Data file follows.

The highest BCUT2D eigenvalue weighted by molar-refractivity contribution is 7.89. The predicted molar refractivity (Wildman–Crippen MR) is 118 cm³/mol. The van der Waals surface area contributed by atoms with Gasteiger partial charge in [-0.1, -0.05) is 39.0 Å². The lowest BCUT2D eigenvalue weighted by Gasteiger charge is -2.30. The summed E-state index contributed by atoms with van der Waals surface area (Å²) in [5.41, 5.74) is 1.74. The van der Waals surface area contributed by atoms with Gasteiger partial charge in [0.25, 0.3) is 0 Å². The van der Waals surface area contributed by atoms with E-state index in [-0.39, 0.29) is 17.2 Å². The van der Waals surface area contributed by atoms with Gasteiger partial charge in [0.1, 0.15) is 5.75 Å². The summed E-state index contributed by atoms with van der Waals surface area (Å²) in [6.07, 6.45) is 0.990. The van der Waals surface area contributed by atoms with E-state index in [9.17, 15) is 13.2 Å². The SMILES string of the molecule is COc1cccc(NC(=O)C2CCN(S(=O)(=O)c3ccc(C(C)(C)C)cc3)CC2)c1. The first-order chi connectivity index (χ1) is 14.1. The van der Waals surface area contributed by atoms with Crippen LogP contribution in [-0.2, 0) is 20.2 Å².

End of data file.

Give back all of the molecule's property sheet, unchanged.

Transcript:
The highest BCUT2D eigenvalue weighted by molar-refractivity contribution is 7.89. The predicted molar refractivity (Wildman–Crippen MR) is 118 cm³/mol. The van der Waals surface area contributed by atoms with Gasteiger partial charge in [-0.1, -0.05) is 39.0 Å². The lowest BCUT2D eigenvalue weighted by Gasteiger charge is -2.30. The summed E-state index contributed by atoms with van der Waals surface area (Å²) in [5.41, 5.74) is 1.74. The van der Waals surface area contributed by atoms with Gasteiger partial charge in [0.25, 0.3) is 0 Å². The van der Waals surface area contributed by atoms with E-state index in [-0.39, 0.29) is 17.2 Å². The van der Waals surface area contributed by atoms with Gasteiger partial charge in [0.1, 0.15) is 5.75 Å². The summed E-state index contributed by atoms with van der Waals surface area (Å²) in [6.07, 6.45) is 0.990. The van der Waals surface area contributed by atoms with E-state index in [9.17, 15) is 13.2 Å². The SMILES string of the molecule is COc1cccc(NC(=O)C2CCN(S(=O)(=O)c3ccc(C(C)(C)C)cc3)CC2)c1. The first-order chi connectivity index (χ1) is 14.1. The van der Waals surface area contributed by atoms with Crippen LogP contribution in [-0.2, 0) is 20.2 Å².